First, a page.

When Clare Gibson's mother died seven years ago, the then second-year psychology student had just started treating patients for the first time. Although Gibson knew that her mother had been ill with kidney disease, her death was a tremendous shock.
"My mother lived with bipolar disorder; she was my inspiration for going into psychology," Gibson says. Yet her mother would not get to see her graduate and become the psychologist she is today.
Gibson, then 25, took a week off from her studies at the University of North Carolina at Chapel Hill to attend her mother's funeral. Then she went back to school, resuming her classes, her research and her patient appointments.
But she hadn't considered how the death would affect her emotionally. As she tried to continue her student life, "it was very traumatic," she recalls. She had a patient also dealing with grief over a lost parent, but felt so numb herself that she couldn't provide effective therapy; the patient was transferred out of her care. Gibson then learned the quality of her research work was slipping and recognized she needed psychological help. She began therapy for bereavement and gradually recovered.
Gibson, now a licensed clinical psychologist in Maryland, sees the irony of her experience — that someone trained to help others with emotional problems didn't know when to seek help herself. In retrospect, she says, she wishes she had taken a longer break, but a combination of her competitive nature and the demands of her grad program kept her from doing so.
As Gibson discovered, life events can put kinks in even the best-laid academic track. The question becomes how to deal with — and learn from — the situation. So, what should students do when the inevitable crises occur? And how can schools help, especially in a grad school culture that often emphasizes competition, long hours and show-no-weaknesses stamina?
Over the five years of psychology graduate school, "it's more than likely that students will face some kind of trauma, challenge, stressor or losses in their life," says Jeffrey Barnett, PsyD, psychology professor and associate dean at Loyola University Maryland and author of the 2014 book "Self-care for Clinicians in Training." "To think that they're not — that you're going to live this charmed existence — is just not realistic."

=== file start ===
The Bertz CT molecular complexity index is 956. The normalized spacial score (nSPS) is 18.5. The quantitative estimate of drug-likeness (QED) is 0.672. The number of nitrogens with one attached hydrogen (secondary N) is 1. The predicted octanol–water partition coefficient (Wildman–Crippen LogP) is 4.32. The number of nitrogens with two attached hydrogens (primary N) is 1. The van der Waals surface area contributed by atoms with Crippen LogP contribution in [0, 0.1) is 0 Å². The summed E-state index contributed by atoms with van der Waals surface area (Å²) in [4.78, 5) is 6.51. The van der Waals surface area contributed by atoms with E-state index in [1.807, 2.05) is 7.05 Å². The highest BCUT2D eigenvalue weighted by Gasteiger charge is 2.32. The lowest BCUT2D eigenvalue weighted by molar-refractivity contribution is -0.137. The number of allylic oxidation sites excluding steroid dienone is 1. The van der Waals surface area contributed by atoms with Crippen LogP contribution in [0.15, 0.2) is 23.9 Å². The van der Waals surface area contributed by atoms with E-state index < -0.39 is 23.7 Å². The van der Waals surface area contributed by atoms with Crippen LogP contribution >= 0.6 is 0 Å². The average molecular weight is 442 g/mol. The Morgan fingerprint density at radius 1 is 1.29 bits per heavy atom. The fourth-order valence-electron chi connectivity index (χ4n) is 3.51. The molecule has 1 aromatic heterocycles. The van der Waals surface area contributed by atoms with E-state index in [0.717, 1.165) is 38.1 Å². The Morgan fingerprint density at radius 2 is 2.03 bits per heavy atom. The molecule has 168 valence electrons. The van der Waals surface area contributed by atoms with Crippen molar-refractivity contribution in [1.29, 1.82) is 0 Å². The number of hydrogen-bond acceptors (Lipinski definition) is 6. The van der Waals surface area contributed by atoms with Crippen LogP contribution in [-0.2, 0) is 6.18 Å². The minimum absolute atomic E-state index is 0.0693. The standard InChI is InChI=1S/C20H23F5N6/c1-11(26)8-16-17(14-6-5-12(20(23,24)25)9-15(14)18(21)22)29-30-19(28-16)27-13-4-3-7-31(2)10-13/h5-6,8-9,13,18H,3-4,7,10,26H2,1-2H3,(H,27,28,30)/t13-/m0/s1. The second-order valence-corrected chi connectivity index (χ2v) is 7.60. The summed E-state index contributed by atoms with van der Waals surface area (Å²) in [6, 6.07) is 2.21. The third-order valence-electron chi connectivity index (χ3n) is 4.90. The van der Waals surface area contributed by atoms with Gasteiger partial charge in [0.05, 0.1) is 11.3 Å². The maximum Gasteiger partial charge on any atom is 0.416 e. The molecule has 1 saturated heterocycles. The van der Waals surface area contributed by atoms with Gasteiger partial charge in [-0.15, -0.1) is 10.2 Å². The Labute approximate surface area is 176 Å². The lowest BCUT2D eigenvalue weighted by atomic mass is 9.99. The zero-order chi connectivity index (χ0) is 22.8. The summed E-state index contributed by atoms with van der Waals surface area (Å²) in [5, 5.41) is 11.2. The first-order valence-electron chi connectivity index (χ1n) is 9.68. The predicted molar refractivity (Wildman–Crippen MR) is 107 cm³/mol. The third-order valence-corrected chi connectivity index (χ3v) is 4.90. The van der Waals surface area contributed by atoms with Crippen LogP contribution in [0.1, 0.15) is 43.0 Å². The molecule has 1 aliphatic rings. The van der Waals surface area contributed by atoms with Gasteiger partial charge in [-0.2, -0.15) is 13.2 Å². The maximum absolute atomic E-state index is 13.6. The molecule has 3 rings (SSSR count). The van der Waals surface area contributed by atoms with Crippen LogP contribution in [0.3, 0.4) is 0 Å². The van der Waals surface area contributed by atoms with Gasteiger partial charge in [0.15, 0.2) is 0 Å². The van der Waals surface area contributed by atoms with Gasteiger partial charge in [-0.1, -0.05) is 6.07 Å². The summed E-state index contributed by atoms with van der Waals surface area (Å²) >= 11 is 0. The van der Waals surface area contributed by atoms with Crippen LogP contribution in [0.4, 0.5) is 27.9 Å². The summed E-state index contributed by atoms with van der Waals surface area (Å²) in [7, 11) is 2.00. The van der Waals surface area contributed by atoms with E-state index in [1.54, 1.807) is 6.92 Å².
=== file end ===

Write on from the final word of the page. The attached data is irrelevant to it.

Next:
For example, one study of 1,575 graduate students at the University of Tennessee found that about 25 percent had experienced the loss of a significant person in their lives within the previous 24 months. The research (part of an unpublished dissertation) showed students experienced grief symptoms lasting at least six months.
Other students fall seriously ill or are injured, must deal with family issues such as divorce, or must care for sick or injured family members.
George,* for instance, is a second-year PsyD student at Loyola University Maryland. Last year, his younger brother went through a severe bout of addictive and self-destructive behaviors. George, then 25, was the only person in his family who knew what was happening, and the person his brother turned to for help.
"It was almost a life-and-death addiction," says George. "A lot of responsibility fell on me to get him into rehab."
The situation was made all the more difficult by George's family living a nine-hour drive or two-hour plane ride from school.
Throughout the crisis, George didn't take any leave or reduce his class load. "I tried to juggle all of it," he says. "I didn't take off from school — that's not my personality. I try to do a lot at once."
Flare-ups of chronic illnesses can be another disruptive factor in students' lives.
Ben Greenberg, 35, a PsyD student at Argosy University in San Francisco and former concert musician, has been dealing for many years with severe tinnitus and sensitivity to sound, which he says can be made worse by stress as well as loud noise.
When Greenberg started at Argosy, he worked with the student affairs office, which on his behalf informed his professors in writing about his condition (which he calls an "invisible disability" because his limitations aren't readily apparent). His professors have been understanding and have made accommodations, he says, such as making allowances if he needs to leave class due to noise level and granting extra time if needed for assignments.
However, at a previous school, Greenberg says, his instructor for a course in creative expression was less accommodating. The course included exercises where students would scream and bang on drums, but Greenberg says the instructor wouldn't let him know when these sessions might occur so he could plan to avoid the noise. "She just said, ‘I'll do it whenever I feel like it.'" This put Greenberg in the awkward position of suddenly having to bolt from class.
Greenberg would like to see schools work more cooperatively with students who have challenges by educating the classroom "to help make known the ways in which students need to be accommodated without shaming the student."
What can students do
First and foremost, students need to tell someone in their program that something is wrong.
"[Students shouldn't] wait until things get terrible and then throw yourself on the mercy of the professors," says John C. Norcross, PhD, a psychology professor at the University of Scranton and author of the 2007 book "Leaving It at the Office: A Guide to Psychotherapist Self-Care." "Having a mentor to turn to in a crisis can be especially helpful."
This may not necessarily be the student's assigned academic advisor, says Barnett. "It might be a faculty member [he or she] had a class with and made a connection with, someone who seemed supportive, approachable, warm or nice," he says.